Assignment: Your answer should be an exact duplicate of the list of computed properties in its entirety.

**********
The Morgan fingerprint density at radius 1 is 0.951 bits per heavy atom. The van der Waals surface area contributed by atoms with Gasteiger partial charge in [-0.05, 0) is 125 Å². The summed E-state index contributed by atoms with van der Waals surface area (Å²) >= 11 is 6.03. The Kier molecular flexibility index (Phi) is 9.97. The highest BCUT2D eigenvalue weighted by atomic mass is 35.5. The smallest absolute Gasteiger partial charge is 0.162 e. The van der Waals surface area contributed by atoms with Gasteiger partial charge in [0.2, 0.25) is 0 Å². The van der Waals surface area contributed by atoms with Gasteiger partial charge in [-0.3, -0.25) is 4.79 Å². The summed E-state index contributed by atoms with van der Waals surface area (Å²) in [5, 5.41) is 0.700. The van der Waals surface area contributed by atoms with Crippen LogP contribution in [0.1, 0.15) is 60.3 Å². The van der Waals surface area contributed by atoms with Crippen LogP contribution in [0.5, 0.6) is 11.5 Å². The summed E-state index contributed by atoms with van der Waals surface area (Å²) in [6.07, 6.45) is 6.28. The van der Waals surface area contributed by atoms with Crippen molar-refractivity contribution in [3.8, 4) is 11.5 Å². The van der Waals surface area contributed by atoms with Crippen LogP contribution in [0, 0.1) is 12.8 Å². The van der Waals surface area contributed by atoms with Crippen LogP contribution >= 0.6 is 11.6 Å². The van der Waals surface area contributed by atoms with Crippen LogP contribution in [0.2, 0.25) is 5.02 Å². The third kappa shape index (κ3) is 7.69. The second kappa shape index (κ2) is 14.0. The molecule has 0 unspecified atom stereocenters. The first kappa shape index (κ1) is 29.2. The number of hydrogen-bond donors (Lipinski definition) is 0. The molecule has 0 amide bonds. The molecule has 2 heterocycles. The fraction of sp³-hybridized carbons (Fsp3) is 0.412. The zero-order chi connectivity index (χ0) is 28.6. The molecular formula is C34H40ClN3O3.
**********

The Morgan fingerprint density at radius 1 is 0.951 bits per heavy atom. The van der Waals surface area contributed by atoms with Gasteiger partial charge in [-0.05, 0) is 125 Å². The summed E-state index contributed by atoms with van der Waals surface area (Å²) >= 11 is 6.03. The Kier molecular flexibility index (Phi) is 9.97. The highest BCUT2D eigenvalue weighted by atomic mass is 35.5. The smallest absolute Gasteiger partial charge is 0.162 e. The van der Waals surface area contributed by atoms with Gasteiger partial charge in [0.2, 0.25) is 0 Å². The van der Waals surface area contributed by atoms with Gasteiger partial charge in [-0.3, -0.25) is 4.79 Å². The summed E-state index contributed by atoms with van der Waals surface area (Å²) in [5, 5.41) is 0.700. The van der Waals surface area contributed by atoms with Crippen LogP contribution in [0.1, 0.15) is 60.3 Å². The van der Waals surface area contributed by atoms with Crippen LogP contribution in [0.5, 0.6) is 11.5 Å². The summed E-state index contributed by atoms with van der Waals surface area (Å²) in [6.07, 6.45) is 6.28. The van der Waals surface area contributed by atoms with Crippen molar-refractivity contribution in [3.8, 4) is 11.5 Å². The van der Waals surface area contributed by atoms with Crippen LogP contribution in [0, 0.1) is 12.8 Å². The van der Waals surface area contributed by atoms with Crippen LogP contribution >= 0.6 is 11.6 Å². The van der Waals surface area contributed by atoms with Crippen LogP contribution in [0.2, 0.25) is 5.02 Å². The third kappa shape index (κ3) is 7.69. The second kappa shape index (κ2) is 14.0. The molecule has 0 unspecified atom stereocenters. The first kappa shape index (κ1) is 29.2. The number of hydrogen-bond donors (Lipinski definition) is 0. The molecule has 0 amide bonds. The molecule has 2 heterocycles. The fraction of sp³-hybridized carbons (Fsp3) is 0.412. The zero-order chi connectivity index (χ0) is 28.6. The molecular formula is C34H40ClN3O3.